A reminder about new mark-to-market rules in Europe
Danielle, a European reader, recently asked what is going on in the European Union regarding mark-to-market. Basically, the EU has already relaxed mark-to-market requirements as an outgrowth of the market turbulence surrounding Lehman Brother’s bankruptcy. Below is an October article from Business Week highlighting the key issues.
Recently, there has been a great push in the United States to ease mark-to-market accounting rules. The financial services industry lobby is putting on a full-court press because it believes that easing mark-to-market accounting rules would alleviate some of the pressure on financial institutions to write down impaired assets.
I will not go into the specifics here, but the crux of the lobbyists argument centre on the pro-cyclicality of marking-to-market. Essentially, in good times, asset values are high. Marking them to market gives financial companies a false since of capital strength. However, in bad times when asset prices fall, depressed pricing can lead to phantom capital shortfalls for institutions.
This argument is also one used to dismiss nationalization as an option for banks and to support the Geithner plan. The view here is that recapitalizing banks and buying up bad assets will reduce the pro-cyclical nature of mark-to-market and make it abundantly clear that banks are suffering illiquidity and not insolvency.
That is what is happening in the United States. Danielle, a European reader, recently asked what is going on in the European Union regarding mark-to-market. Basically, the EU has already relaxed mark-to-market requirements as an outgrowth of the market turbulence surrounding Lehman Brothers’ bankruptcy. Below is an October article from Business Week highlighting the key issues.
The European Commission on Wednesday (15 October) changed EU accounting rules to help banks avoid sharp drops in the value of their assets at times of market volatility, such as the present financial crisis.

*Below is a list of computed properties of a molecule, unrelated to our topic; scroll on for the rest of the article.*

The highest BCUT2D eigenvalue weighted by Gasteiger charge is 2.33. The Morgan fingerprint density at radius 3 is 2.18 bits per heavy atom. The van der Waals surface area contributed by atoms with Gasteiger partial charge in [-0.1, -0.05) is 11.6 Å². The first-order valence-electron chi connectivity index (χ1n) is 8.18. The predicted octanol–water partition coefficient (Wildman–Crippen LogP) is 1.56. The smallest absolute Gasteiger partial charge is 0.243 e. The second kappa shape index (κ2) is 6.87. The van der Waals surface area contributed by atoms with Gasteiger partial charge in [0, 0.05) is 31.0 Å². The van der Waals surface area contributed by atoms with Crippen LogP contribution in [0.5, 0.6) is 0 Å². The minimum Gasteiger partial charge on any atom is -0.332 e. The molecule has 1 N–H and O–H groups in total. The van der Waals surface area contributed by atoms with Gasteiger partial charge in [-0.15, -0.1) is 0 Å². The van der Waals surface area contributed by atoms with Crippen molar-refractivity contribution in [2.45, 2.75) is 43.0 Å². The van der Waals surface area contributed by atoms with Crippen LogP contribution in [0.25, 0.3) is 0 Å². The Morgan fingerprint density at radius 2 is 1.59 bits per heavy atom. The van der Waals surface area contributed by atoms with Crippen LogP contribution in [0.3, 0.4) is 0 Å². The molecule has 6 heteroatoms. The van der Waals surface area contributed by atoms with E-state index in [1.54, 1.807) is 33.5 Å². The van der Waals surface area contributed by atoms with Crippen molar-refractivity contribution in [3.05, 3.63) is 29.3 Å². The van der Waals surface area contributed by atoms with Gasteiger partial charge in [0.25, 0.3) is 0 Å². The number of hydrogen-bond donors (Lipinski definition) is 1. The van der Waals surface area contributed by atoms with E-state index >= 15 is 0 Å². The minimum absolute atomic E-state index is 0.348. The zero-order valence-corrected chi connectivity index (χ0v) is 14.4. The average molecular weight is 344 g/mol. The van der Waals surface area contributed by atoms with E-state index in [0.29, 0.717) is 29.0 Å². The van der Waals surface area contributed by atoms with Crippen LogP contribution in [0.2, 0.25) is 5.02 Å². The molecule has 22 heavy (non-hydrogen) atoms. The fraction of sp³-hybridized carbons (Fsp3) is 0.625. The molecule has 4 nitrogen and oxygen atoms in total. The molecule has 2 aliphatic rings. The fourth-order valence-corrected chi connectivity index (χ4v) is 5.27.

The move on “mark-to-market” accounting—made by the commission’s accounting regulatory committee—has unanimous support from EU member states and will apply for 2008 third quarter corporate results, due to be published soon.
Under current mark-to-market accounting rules, company assets are valued on the basis of the price they would fetch if they were offered for sale on the market right now instead of what they would be valued were the company to hold on to them until maturation.
During the current crisis, banks in particular have seen their assets plunge in value because of mark-to-market valuation of “sub-prime securities”—financial assets based on loans to borrowers at risk of defaulting—with experts saying the banks’ losses would have been much lower if they were valued on the maturation date basis.
The current practice can create a downward spiral in which companies seem to be insolvent.
But under the commission’s new proposals, banks and other companies can optionally reclassify assets from the “held-for-trading” category to the “held-to-maturity” category, avoiding the trap.
“The current financial crisis justifies the use of reclassification by companies,” the commission said in a statement.
“In these circumstances, financial institutions in the EU would no longer have to reflect market fluctuation in their financial statements for these kinds of assets.”
I am not taking a view on mark-to-market in this post, but presenting the information for your benefit.
EU Eases Mark-to-Market Rules – Business Week
SEC rejects bid to suspend mark-to-market rules – San Francisco Chronicle
Robert Rubin Says Mark-to-Market has Done ‘Damage’ – Bloomberg.com